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18 December 2002, 10:29 am
Going Deeper
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Billy Black

Around Alone - Leg Three
Cape Town (RSA) - Tauranga (NZL)

Thierry Dubois on Solidaires and Bernard Stamm on Bobst Group/Armor lux are going deeper. Deeper into the Southern Ocean.

They are currently sailing well below the rest of the fleet at between 43 and 44 degrees south. Only Graham Dalton on Hexagon seems to be following them while the rest of the yachts seem content to ride along the 40th parallel. Each degrees on latitude is 60 miles, so they are almost 250 miles south of the other Around Alone boats and continuing to separate.

Stamm and Dubois are heading for the shorter southerly route because the weather models show more wind. But there is danger in going too far south. The ice this year is quite far north, and once south of 45 degrees there will be a real danger of running into some. Icebergs are not a problem; the sailors can pick them up visually or on radar. It's the growlers, or bergy bits, chunks of ice that break off the main iceberg, that pose a threat. They are the size of a small car and just as lethal as if you hit the main berg. A rule of thumb for all sailors transiting this region is to always pass icebergs on their windward side (The side that the wind is blowing from) because the pieces that break off drift to leeward.

The second danger going south is that it's hard to come back up north again. As the low pressure systems approach from the west they bring with them a strong northerly component. The stronger winds are usually on the east side of the system, and the north winds make it hard for the sailors to keep a course that is anything but south of east. In past around the world races many competitors have found themselves forced deeper into the Southern Ocean, and have struggled to get back north again. Thierry and Bernard will be keeping a wary eye on the systems marching up from behind.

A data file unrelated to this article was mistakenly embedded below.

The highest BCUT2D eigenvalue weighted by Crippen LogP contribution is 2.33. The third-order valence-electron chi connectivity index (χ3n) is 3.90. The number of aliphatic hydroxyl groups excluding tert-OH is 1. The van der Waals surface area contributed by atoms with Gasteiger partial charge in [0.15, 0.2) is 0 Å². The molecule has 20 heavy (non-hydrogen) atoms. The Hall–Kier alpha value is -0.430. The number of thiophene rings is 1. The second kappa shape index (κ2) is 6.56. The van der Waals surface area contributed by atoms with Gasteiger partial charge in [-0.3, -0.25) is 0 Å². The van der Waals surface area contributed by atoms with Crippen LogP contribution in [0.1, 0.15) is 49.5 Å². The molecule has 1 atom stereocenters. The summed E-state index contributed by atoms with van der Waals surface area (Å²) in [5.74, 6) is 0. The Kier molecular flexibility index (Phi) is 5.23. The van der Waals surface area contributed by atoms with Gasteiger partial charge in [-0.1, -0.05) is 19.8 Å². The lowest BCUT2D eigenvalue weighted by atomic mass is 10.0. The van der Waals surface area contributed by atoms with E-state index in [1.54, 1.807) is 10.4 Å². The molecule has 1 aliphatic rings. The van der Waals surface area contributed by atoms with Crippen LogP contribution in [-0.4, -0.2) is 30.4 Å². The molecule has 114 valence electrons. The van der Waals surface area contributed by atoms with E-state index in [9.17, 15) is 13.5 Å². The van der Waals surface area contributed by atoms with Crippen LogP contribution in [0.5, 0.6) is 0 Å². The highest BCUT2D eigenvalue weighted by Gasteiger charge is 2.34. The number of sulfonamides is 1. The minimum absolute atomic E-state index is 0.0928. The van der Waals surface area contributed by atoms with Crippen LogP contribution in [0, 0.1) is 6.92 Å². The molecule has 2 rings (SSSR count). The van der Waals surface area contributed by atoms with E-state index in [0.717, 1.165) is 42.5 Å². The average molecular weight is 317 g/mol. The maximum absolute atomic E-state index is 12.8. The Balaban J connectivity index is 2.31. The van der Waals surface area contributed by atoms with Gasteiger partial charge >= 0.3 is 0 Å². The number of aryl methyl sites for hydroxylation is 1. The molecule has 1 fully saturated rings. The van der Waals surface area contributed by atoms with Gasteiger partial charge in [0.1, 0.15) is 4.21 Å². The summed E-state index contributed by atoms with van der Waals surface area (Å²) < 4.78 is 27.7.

The third and perhaps most crucial reason to avoid going south, is because of headwinds. The low pressure systems that propel the yachts across the Southern Ocean spin in clockwise direction. If the center of the low is south of the yacht, then the skipper can expect winds from the west, or at least to have some west in it. Most of the lows that track down south do so between 40 and 50 degrees south and should the skipper find himself too far south, there is a danger of one of the low pressure systems going over the top of him and bringing with it easterly winds. This is absolutely the last thing an Around Alone sailor wants. His yacht is designed to fly downwind; sailing upwind, especially in strong headwinds and big seas, is a nightmare not to be contemplated and avoided at all costs.

Brad van Liew, the current Class 2 leader on Tommy Hilfiger Freedom America, has a different strategy. "I am not that interested in shaving miles off my course by going south," Brad said in a satellite interview. "There is a range of wind conditions that my boats really likes, and I can average quite a few knots faster if I can find those conditions. I would rather seek out optimum wind than strive to sail a shorter distance, just for the sake of it."

The real challenge will be on Leg 4 when the yachts have to go south. Cape Horn lies below 56 degrees south, and the only way to get around it is to venture at least that far into the Southern Ocean. It's going to be interesting to see how things play out as this leg develops.

Brian Hancock/ISAF Secretariat
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